Wednesday, July 13, 2011
There is a condition familiar to all mystery devotees: Mid-series Stress Syndrome, or MSSS (MISS). I’m a fan, and I’ve been there. It is characterized by a tightening of the chest, and a rise in blood pressure, followed by a moment when you snap. The delicate balance of admiration and devotion alters into frustrated expectations, and your fidelity as an aficionado morphs into exasperation. It’s been too long! Where’s the next book in the series? When will the torture end!
As readers, we give our time and our imaginations into the keeping of our favourite authors and their literary creations, and our principles can become a bit skewed from the vexation of waiting. Anticipation becomes thwarted desire. An excellent
recent article in the New Yorker magazine outlined the territorial tendencies of series readers (the piece was mostly about rabid sci-fi junkies, but we mystery readers know that we too are guilty). At some point, fans become consumers, and consumers demand gratification. Hardly a new phenomenon – think of the legion of followers who would not let Sherlock Holmes die, much to Conan Doyle’s chagrin. But we’ve become accustomed to a new sort of consumer speed: when we want something, we want it now and delays are unacceptable.
In my days behind the desk at Prime Crime, it was common to hear, ‘When is so-and-so’s book due? Why the long wait? They should be chained to their computer until they finish it.’ Spoken in jest of course, but there was that edge of irritation and entitlement – they weren’t getting what they craved, no doubt due to the writer’s moral turpitude and sloth. We need our fix, before the plot of the last book fades, and the characters begin to blur. Really, we’re only half fooling about that chaining thing.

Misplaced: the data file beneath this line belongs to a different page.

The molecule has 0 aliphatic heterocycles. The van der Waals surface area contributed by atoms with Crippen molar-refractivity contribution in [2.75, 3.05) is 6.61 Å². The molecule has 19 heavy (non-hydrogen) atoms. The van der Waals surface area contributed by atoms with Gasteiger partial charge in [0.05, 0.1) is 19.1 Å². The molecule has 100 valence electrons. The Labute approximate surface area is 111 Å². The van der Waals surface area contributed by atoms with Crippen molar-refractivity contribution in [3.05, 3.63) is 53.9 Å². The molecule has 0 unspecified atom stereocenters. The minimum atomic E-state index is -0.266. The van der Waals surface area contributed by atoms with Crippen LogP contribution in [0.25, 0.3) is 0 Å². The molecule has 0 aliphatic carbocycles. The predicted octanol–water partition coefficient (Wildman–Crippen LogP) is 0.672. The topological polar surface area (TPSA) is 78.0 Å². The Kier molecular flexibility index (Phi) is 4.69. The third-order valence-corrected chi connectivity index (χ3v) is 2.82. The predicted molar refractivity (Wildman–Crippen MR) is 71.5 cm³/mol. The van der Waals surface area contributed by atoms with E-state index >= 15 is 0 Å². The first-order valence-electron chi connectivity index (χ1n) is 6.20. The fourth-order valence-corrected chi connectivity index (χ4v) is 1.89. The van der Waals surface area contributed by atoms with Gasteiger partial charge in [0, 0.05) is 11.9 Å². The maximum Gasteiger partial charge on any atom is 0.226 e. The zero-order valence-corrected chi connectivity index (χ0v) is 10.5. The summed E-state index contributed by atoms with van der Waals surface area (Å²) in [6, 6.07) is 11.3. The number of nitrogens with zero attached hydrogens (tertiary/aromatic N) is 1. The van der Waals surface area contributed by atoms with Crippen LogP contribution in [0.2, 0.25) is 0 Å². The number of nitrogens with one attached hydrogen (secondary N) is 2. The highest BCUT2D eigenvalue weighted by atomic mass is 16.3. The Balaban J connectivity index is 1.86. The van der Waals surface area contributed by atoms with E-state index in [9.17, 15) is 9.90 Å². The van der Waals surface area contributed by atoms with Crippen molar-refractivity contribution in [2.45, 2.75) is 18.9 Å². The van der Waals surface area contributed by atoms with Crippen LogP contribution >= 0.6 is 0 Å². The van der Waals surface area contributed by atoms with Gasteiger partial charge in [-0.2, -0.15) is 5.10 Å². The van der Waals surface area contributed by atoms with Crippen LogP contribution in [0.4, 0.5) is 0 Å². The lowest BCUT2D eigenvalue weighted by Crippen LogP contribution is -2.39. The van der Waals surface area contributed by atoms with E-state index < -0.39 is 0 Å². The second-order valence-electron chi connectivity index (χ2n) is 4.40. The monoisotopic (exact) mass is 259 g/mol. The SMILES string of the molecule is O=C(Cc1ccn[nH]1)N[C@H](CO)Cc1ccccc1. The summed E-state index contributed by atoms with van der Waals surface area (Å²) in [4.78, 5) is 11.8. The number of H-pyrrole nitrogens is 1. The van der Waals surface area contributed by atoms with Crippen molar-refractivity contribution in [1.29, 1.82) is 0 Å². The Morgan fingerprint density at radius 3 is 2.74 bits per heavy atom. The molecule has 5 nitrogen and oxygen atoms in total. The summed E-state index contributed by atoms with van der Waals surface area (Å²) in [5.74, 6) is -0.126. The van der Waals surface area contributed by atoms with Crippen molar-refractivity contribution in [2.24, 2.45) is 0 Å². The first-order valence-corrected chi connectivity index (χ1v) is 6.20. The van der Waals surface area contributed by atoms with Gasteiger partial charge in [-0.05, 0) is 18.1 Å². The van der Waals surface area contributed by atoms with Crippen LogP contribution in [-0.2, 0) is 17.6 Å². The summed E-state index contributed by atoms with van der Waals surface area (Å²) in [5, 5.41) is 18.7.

We get pretty proprietary about the series we love, and feverish waiting for the next instalment. But books differ from other ‘products’ (and how I loathe that term in relation to works of the imagination.). What writer hasn’t longed for a big hit, only to discover they’ve become a commodity? There’s a delicate contract between authors and their follower; as the New Yorker points out, there is an ever-closer connection with all the blogs, Tweets, web pages, and Facebook updates, but this all takes a lot of time – time spent not writing. Their work has to be produced the old-fashioned way: one person, an empty page, and an inspiration – you can’t get it ‘on demand.’ Writers have lives, and they have to live to write, as well as write to live.
Sylvia Braithwaite has been in the book world in one way or the other, her entire life: fanatical reader, bookseller, publicist – and occasional writer. This summer, she is spending a lot of time in her garden, which also involves plenty of reading in the shade, and dreaming up plots as well as tending them.